David F. Prindle's The Politics of Glamour

In the opening line of his book, David F. Prindle slightly undersells The Politics of Glamour as a “case study of ideology and democracy within a labor union called the Screen Actors Guild (SAG)” (3). Although certainly an accurate description, Prindle’s book also provides a gripping history of a guild caught up in permanent internal strife. He casts conservative and progressive factions at the center of a narrative about the contentious political forces that have defined the guild’s relationship to management, members, and other unions since its formation in 1933. Drawing from extensive archival work and interviews with guild leaders, The Politics of Glamour is a necessary read for anyone interested in the relatively untold history of the labor movement in Hollywood and the peculiar difficulties the screen acting profession presents to the politics of unionism.

Published more than twenty years ago, The Politics of Glamour ultimately offers a prescient account of the historical forces and personal squabbling that, when its narrative ends in the late 1980s, were “threatening to rip the organization apart” (211). Of course, that didn’t happen, but the book nevertheless chronicles a series of pressures that sound eerily familiar to contemporary readers, including the divisive debates about merging with the American Federation of Television and Radio Artists, which was finally approved in March 2012.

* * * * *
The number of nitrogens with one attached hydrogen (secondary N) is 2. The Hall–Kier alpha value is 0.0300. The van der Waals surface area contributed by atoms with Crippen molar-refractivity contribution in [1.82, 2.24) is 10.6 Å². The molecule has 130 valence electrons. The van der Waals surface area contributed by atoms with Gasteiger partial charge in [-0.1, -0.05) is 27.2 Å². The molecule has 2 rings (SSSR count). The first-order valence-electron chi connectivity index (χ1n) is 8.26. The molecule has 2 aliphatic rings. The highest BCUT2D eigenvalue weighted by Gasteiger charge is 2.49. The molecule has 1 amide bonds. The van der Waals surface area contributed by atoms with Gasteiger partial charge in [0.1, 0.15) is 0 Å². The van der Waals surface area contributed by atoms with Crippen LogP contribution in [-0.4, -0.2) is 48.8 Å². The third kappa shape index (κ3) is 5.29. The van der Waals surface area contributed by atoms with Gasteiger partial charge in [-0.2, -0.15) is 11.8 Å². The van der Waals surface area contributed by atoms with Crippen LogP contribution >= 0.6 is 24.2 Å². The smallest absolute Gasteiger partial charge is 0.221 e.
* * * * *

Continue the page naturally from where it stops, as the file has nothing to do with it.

In the following passage, Prindle returns us to a moment in the 1980s when the guild was anxious to secure residual income for work in made-for-cable movies. At the time, the medium was new with no clear indication of its revenue potential, and thus created confusion (and friction) over what constituted fair demands. The dispute resulted in a three-month strike.  Against these details, the passage provides a much broader picture of the negotiation process: how producers are adept at playing one guild against another to undercut demands; how bitter memories of past concessions often resurge and over-determine proceedings; and how celebrities must necessarily become the public face of strikes to rally support for causes that mainly benefit rank-and-file members. Most fascinatingly, the passage illustrates the physical, emotional, and mental tolls labor talks take on the individuals who find themselves at the negotiation table. 

As working conditions in Hollywood continue to deteriorate, The Politics of Glamour offers an historical account of some of the forces still at play today.

Prindle, David. F. The Politics of Glamour: Ideology and Democracy in the Screen Actors Guild. Madison: University of Wisconsin Press, 1988.  



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